These passages are as opaque to the reader as what they describe is to Marcel. The text induces the experience it represents. Proust wants his prose to be as mystifying to his reader as the world is to his narrator, and all of “In Search of Lost Time,” but especially “Swann’s Way,” subjects reader and hero to the same ordeal. Supremely confident in his fiction, Proust is willing to prolong the ordeal until it is almost intolerable, and many readers give up long before Marcel is finally ready to start on the book that has eluded him for so long. But those who persist are rewarded in the most unexpected way.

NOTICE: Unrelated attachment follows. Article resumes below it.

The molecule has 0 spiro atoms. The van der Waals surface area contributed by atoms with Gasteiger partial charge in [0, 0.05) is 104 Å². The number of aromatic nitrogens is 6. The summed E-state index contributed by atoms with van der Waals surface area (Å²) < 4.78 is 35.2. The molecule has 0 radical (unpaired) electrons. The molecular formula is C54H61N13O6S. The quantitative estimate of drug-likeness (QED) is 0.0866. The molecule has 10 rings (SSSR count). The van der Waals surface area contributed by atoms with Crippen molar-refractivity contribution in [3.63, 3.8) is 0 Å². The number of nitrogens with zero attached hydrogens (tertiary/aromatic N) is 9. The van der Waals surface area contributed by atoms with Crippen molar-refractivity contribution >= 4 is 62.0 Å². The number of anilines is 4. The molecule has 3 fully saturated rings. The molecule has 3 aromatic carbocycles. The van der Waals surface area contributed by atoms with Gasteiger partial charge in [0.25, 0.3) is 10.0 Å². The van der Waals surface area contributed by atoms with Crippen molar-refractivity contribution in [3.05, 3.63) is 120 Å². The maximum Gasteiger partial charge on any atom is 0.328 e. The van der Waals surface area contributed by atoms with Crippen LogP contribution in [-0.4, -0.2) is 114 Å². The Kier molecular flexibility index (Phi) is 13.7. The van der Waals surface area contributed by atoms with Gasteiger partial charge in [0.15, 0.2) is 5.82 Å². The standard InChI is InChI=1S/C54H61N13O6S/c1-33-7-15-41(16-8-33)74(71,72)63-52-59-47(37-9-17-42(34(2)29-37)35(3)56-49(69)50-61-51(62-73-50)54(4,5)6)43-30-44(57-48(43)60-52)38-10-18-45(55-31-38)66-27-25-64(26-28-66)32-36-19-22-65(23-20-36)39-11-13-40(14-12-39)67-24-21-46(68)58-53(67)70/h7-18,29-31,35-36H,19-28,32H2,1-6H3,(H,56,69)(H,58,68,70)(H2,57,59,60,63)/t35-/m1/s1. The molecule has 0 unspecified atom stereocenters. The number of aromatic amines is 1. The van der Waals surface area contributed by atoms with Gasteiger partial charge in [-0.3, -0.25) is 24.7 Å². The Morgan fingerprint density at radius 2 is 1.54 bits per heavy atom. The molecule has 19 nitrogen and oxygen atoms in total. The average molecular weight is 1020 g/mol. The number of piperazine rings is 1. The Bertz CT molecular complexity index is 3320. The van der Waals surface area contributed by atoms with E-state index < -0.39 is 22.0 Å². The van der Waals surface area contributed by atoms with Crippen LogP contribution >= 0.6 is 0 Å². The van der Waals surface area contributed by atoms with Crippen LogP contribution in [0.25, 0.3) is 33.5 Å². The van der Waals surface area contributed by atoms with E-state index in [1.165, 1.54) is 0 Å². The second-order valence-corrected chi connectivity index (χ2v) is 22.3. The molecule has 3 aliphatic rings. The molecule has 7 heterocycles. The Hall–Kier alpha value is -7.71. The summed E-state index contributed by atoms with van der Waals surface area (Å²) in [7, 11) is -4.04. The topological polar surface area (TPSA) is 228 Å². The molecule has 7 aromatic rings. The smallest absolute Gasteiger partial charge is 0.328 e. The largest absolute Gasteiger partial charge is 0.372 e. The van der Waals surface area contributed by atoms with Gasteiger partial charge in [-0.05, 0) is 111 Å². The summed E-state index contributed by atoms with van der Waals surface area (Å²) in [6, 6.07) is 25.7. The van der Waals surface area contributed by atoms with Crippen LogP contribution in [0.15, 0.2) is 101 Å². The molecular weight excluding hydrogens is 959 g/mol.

Toward the end of “Time Regained,” a series of madeleine-like episodes -- an uneven paving stone that returns him to Venice, a metallic sound that transports him to a train, a linen napkin that re-creates Balbec -- shows Marcel that his past, the time he thought lost, still lives within him. “Involuntary” memory, which Proust contrasts with memory under conscious control, has preserved his impressions intact in all their particularity, which is why he can experience them so fully again. But only a literary work, he realizes, can both be true to his impressions and make explicit what he had felt before, “convert it into a spiritual equivalent” and give it more than a fugitive moment’s existence. Marcel finally begins to understand what the church steeples and wild grasses of his past had been trying to tell him and discovers the subject matter of his book: “I understood that all these raw materials for a literary work were my past life.”